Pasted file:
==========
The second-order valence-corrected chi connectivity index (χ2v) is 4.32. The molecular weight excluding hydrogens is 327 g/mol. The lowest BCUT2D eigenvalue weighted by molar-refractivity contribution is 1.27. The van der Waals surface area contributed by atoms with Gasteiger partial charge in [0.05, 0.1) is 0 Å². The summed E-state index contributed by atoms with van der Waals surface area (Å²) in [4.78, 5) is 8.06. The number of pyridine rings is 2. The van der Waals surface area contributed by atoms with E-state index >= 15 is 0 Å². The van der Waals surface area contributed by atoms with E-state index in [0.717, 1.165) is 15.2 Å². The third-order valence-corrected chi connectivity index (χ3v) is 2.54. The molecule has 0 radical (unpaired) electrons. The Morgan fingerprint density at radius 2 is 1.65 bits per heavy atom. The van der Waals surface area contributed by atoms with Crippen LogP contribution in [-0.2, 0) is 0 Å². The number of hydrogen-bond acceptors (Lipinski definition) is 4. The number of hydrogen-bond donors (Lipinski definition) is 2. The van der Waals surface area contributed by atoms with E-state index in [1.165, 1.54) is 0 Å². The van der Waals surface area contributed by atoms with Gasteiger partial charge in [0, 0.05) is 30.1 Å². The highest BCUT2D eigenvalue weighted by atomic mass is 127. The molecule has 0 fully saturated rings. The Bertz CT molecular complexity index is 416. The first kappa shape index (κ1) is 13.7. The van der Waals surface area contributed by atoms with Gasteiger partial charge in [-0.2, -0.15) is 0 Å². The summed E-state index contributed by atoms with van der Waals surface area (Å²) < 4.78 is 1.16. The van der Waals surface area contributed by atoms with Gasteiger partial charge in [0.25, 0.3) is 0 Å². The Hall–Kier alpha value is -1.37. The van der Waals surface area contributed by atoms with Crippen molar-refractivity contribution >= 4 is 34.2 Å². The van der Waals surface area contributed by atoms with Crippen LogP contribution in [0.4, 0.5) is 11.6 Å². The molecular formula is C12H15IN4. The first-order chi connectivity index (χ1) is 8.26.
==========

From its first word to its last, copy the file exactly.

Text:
The second-order valence-corrected chi connectivity index (χ2v) is 4.32. The molecular weight excluding hydrogens is 327 g/mol. The lowest BCUT2D eigenvalue weighted by molar-refractivity contribution is 1.27. The van der Waals surface area contributed by atoms with Gasteiger partial charge in [0.05, 0.1) is 0 Å². The summed E-state index contributed by atoms with van der Waals surface area (Å²) in [4.78, 5) is 8.06. The number of pyridine rings is 2. The van der Waals surface area contributed by atoms with E-state index >= 15 is 0 Å². The van der Waals surface area contributed by atoms with E-state index in [0.717, 1.165) is 15.2 Å². The third-order valence-corrected chi connectivity index (χ3v) is 2.54. The molecule has 0 radical (unpaired) electrons. The Morgan fingerprint density at radius 2 is 1.65 bits per heavy atom. The van der Waals surface area contributed by atoms with Crippen LogP contribution in [-0.2, 0) is 0 Å². The number of hydrogen-bond acceptors (Lipinski definition) is 4. The number of hydrogen-bond donors (Lipinski definition) is 2. The van der Waals surface area contributed by atoms with E-state index in [1.165, 1.54) is 0 Å². The van der Waals surface area contributed by atoms with Gasteiger partial charge in [0, 0.05) is 30.1 Å². The highest BCUT2D eigenvalue weighted by atomic mass is 127. The molecule has 0 fully saturated rings. The Bertz CT molecular complexity index is 416. The first kappa shape index (κ1) is 13.7. The van der Waals surface area contributed by atoms with Gasteiger partial charge in [-0.2, -0.15) is 0 Å². The summed E-state index contributed by atoms with van der Waals surface area (Å²) < 4.78 is 1.16. The van der Waals surface area contributed by atoms with Gasteiger partial charge in [0.25, 0.3) is 0 Å². The Hall–Kier alpha value is -1.37. The van der Waals surface area contributed by atoms with Crippen molar-refractivity contribution >= 4 is 34.2 Å². The van der Waals surface area contributed by atoms with Crippen LogP contribution in [0.4, 0.5) is 11.6 Å². The molecular formula is C12H15IN4. The first-order chi connectivity index (χ1) is 8.26.